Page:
Surgeries may be safe and effective in patients with hemophilia A on emicizumab prophylaxis

The study pooled data from 4 clinical trials to better understand surgical outcomes in this complex population.

Emicizumab may be an effective treatment strategy for hemophilia A prophylaxis, but surgical outcomes for patients on prophylactic emicizumab have not been well researched. A study published in the journal Blood advances pooled data from 4 clinical trials to better understand surgical outcomes in this population.

Major and minor surgeries are common in patients with hemophilia A, and these patients are at greater risk of complications such as bleeding, poor healing, and infection. Hemostatic treatment such as factor VIII (FVIII) replacement or activated prothrombin concentrate (aPCC) shunt agents is an important perioperative strategy, and surgery is particularly challenging in people with unresponsive FVIII inhibitors. not to replacement of FVIII. However, it is still possible and can be safe with the proper precautions.

“As a result of years of experience performing surgeries on patients with hemophilia A with the use of FVIII and bypass agents to achieve hemostasis, although there is no uniform approach to perioperative management, there is now a wealth of expert advice, and even major surgeries can be performed safely on patients with hemophilia A with or without FVIII inhibitors,” the authors wrote.

Emicizumab, a bispecific humanized monoclonal antibody more recently approved for the prevention of bleeding, is currently recommended as prophylaxis for patients with or without FVIII inhibition in hemophilia A. The HAVEN 1-4 clinical trials (NCT02622321, NCT02795767, NCT02847637, NCT03020160) safe and effective in adults, adolescents, and children with hemophilia A, but there are limited data on emicizumab prophylaxis in patients undergoing minor or major surgery. “Such data would be of great clinical interest and could inform the development of surgical guidelines in the future,” the authors noted.

Of the 399 patients who received emicizumab in the trials, 126 (31.6%) had at least 1 surgery and 43 (10.8%) had 2 or more. A total of 69 patients (55.6%) who were receiving emicizumab had FVIII inhibitors at study entry. The median age of patients at the time of surgery was 33 years and the median exposure to emicizumab before surgery was 278 days.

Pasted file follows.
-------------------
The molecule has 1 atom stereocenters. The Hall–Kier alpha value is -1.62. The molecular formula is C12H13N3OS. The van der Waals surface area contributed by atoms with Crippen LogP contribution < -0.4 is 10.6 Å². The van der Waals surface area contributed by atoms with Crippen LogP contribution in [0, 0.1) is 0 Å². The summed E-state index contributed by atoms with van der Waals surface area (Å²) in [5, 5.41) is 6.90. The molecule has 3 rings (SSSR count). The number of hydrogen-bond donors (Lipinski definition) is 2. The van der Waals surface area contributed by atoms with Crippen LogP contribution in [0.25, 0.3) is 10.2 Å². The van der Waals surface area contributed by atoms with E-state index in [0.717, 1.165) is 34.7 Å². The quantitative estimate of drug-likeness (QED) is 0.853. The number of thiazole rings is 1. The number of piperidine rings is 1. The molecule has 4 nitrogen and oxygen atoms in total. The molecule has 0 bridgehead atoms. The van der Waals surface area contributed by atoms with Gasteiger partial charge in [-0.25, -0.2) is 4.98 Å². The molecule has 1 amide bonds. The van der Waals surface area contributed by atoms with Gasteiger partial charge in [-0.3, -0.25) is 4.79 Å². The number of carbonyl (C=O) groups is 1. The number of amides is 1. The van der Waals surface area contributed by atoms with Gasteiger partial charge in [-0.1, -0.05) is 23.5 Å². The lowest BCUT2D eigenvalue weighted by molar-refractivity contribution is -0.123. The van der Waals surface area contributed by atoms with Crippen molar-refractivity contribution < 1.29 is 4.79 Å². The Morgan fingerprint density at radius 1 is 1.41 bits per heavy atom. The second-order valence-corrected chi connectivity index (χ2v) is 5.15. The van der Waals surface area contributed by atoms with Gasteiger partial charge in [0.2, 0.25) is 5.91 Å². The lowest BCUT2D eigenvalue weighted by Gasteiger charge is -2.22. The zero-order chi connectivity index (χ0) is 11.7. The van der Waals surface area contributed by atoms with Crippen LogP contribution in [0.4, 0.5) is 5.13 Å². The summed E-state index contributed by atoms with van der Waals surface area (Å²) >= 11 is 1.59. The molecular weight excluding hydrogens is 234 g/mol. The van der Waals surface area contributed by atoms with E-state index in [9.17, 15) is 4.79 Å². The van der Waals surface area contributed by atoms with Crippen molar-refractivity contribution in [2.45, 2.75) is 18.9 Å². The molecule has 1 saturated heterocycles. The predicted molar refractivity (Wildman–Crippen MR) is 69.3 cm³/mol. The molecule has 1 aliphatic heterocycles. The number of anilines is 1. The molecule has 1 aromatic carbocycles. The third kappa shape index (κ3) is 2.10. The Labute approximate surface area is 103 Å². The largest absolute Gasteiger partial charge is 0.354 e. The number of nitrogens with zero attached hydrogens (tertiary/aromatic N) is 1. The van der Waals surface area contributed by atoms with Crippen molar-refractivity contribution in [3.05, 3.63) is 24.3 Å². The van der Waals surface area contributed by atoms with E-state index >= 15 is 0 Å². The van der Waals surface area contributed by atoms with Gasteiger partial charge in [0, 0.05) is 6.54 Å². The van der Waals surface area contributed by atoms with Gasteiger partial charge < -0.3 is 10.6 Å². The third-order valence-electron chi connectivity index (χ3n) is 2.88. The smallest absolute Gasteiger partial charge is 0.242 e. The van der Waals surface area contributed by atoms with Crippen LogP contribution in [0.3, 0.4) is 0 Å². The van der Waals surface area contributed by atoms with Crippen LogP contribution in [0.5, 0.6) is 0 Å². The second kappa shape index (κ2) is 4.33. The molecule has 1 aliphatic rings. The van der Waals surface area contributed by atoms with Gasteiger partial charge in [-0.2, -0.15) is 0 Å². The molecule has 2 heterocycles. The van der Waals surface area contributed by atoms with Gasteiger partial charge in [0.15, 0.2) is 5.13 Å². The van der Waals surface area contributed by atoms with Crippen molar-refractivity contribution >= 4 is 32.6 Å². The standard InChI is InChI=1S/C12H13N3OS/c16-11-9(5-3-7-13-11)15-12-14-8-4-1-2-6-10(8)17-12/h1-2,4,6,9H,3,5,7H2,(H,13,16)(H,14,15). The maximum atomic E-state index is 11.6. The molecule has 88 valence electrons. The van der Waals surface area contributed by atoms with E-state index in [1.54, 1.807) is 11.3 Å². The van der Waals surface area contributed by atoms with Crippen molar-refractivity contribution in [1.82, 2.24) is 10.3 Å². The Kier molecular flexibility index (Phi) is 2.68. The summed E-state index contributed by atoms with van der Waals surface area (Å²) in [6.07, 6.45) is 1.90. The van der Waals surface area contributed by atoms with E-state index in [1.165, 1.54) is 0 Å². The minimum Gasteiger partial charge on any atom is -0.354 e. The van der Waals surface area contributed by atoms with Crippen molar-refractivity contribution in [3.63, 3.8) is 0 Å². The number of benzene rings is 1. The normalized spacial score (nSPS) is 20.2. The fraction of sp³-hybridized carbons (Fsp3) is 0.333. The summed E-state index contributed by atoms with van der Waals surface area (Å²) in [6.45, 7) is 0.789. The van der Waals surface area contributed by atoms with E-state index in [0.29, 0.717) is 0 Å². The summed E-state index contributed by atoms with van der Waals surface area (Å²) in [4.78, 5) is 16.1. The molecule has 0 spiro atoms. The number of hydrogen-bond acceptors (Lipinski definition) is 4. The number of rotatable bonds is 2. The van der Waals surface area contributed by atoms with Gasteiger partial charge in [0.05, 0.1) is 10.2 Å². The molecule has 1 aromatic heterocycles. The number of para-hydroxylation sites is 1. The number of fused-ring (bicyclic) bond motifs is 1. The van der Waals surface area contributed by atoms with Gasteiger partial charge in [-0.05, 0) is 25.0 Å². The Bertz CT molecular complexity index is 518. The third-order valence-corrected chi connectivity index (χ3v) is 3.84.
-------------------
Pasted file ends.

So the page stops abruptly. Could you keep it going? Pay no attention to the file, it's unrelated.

There were 233 surgeries during the trials, including 215 minor surgeries and 18 major surgeries. Of the minor surgeries, 141 (65.6%) were performed without additional prophylaxis, and 121 of the surgeries performed without additional prophylaxis (85.8%) were not associated with postoperative bleeding events. The number of doses of FVIII or bypass agents in patients with bleeding after minor surgery was generally low, suggesting that incidents could be controlled quickly and effectively.

Major surgeries were primarily managed with supplemental prophylactic factor concentrate, which was used in 15 of 18 major surgeries (83.3%). Of all major surgeries, 12 (80%) were not associated with bleeding during or after surgery. None of the surgeries resulted in death, thrombosis, thrombotic microangiopathy, or the development of FVIII inhibitors in the trials.

Overall, the pooled data show that surgery can be performed safely in patients on emicizumab prophylaxis for hemophilia A.

“Data on the surgical experience in patients with hemophilia A on emicizumab continues to grow, and the results are consistent with those presented here: minor and major surgeries can be performed safely in patients with hemophilia A with or without FVIII inhibitors,” the authors wrote. “To date, there has been only one published prospective clinical trial, with evidence coming primarily from medical record reviews and observational studies.”

A notable limitation is that the HAVEN trials were not designed to analyze surgical outcomes and did not have surgical endpoints. People who had planned major surgeries were also excluded from the studies, which limits both the amount of data on major surgeries and the generalizability of the results to real-world settings.

Future research could help add evidence to the mix and aid in the development of surgical guidelines for patients with hemophilia A on emicizumab prophylaxis.

Reference

Kruse-Jarres R, Peyvandi F, Oldenburg J, et al. Surgical outcomes in people with hemophilia A taking emicizumab prophylaxis: experience from the HAVEN 1-4 studies. Adv of blood. Published online August 8, 2022. doi:10.1182/bloodadvances.2022007458

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